On the day my older brother was due at the draft board our father did not go to work. This was shocking. He always went to work. He never took a sick day. He barely took summer vacation. He rose early every morning and had toast and coffee and put on his fedora and walked through a thin scraggly forest to the train. But this morning he stayed at the table drinking coffee. This was startling.
He was never at the table when we three youngest brothers were at the table mowing through breakfast before school. But there he was this day sitting companionably at the head of the table reading the paper. This was The Long Island Press, a broadsheet newspaper as big as a heron when it wings opened. As the oldest of the youngest brothers I spoke for us collectively when speaking for us three seemed necessary so I asked our father politely why he was at the table.
My younger brothers listened silently. I will be accompanying your brother to the draft board, he said, from behind the heron’s wings. We did not know what a draft board was.
When our mother and our sister said the words draft board their voices were low and their faces tensed. Our brother had been in the Navy for one year of college and one summer during which he was on an aircraft carrier and sent us postcards. He never wrote more than ten words on the postcards. He was a terse gruff blunt brother who used words sparsely and pointedly and bluntly. He had no small talk, as our sister said. We did not know what small talk was either. We thought it might mean talk that did not mean anything, like when people nattered outside church after Mass.
The draft board was two towns away to the north. It was Local Board Number Four. When our sister said those four words you could hear the stern bristling dangerous capital letters. Those four words could send you to the war and the war could kill you.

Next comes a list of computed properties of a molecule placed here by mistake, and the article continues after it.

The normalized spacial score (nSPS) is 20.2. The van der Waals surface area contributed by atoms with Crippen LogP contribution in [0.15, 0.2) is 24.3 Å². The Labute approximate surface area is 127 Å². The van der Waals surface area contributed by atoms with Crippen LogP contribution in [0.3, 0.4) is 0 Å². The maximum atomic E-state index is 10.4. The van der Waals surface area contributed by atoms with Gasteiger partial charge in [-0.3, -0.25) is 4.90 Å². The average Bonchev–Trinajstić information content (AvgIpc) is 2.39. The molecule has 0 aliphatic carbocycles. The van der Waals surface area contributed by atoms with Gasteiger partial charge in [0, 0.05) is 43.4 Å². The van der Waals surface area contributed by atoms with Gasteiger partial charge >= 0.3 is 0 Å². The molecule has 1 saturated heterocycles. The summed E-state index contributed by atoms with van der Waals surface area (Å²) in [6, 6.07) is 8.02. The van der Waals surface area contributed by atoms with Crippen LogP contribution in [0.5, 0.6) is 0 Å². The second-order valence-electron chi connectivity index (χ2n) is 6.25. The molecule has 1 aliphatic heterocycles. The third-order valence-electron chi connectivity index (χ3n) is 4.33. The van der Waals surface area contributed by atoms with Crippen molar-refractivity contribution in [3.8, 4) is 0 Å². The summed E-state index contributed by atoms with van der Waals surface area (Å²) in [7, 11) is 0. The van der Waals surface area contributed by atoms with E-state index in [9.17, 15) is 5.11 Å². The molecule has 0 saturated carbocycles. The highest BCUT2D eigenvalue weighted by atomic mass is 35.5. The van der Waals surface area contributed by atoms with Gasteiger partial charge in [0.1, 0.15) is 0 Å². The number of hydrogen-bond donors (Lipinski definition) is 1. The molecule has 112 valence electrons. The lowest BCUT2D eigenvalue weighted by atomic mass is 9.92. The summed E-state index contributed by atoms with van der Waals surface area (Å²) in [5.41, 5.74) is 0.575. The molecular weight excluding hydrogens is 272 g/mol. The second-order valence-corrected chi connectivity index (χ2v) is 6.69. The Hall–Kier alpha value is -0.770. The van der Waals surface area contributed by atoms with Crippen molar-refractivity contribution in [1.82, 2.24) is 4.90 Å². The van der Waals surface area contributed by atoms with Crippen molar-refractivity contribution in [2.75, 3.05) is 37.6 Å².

We saw the war on television and on the heron when it opened its wings. Our brother had quit the Navy. He did not think that shooting people was a sensible way to solve conflict. He is applying to be a Conscientious Objector, said our mother. We did not know what this meant. A boy down the street said that this meant our brother was a Yellow Belly Communist Coward and I punched him in the eye and his father stalked to our house and stood on our porch and shouted at our father and our father who never ever raised his voice loomed out onto the porch and spoke quietly but curtly and the other father stalked back down the street with a red face and our dad was grim the rest of that afternoon.
Our dad had been in the United States Army in Not One But Two Wars, as our mother said, and it is a foolish silly soul who would dare speak to your father that way. Finally we had to go to school although we very much wanted to stay and watch our brother and our father drive off to Local Board Number Four, but no, off to school we went, slowly, looking back to see if the war would suddenly reach out and snatch our brother from the house.
When we got home that afternoon our mother and father and brother and sister were all at the table even though it was not at all time to eat and we asked what happened and our father said he was very proud, very proud indeed, at the articulate courage of our brother, and he was proud that our brother had so taken the message of the Gospels to heart even at the cost of possible prison, and that we also ought to be proud of our brother, and if we three smaller brothers grew up to be as honest and courageous as our older brother he and my mother would be very proud, very proud.
Our mother was weeping. Our brother sat silent. Our sister told us later that Local Board Number Four had been impressed that a veteran of the Second World War and the Korean War stood so proudly with his son as the son said that he refused to enter yet another war, because he believed violence was a terrible way to solve conflict, but that he, the son, would be honored to be of alternative service to the country he loved, which is why, said our sister, that our brother would be going away soon to be a teacher far away. Our mother said that we ought to be as kind to our older brother as we could in the days remaining to him in this house, and this we endeavored to do, for we loved him and he was our hero even though he was stern and gruff and blunt and had no small talk.
Even before this all happened we wanted to grow up to be like him but after all this happened we wanted even more to grow up to be like him because now our father also thought that our brother was heroic because he had The Courage of His Convictions, and if you did not have The Courage of Your Convictions you were only an empty vessel, a hollow man, an insubstantial person, a soul filled with naught but wind, no more than a tinkling cymbal, tossed this way and that by the prevailing wind, of no measure or weight or character, and that is no way to be, boys, no way to be at all.
This article also appears in the November 2017 issue of U.S. Catholic (Vol. 82, No. 11, pages 23–24).
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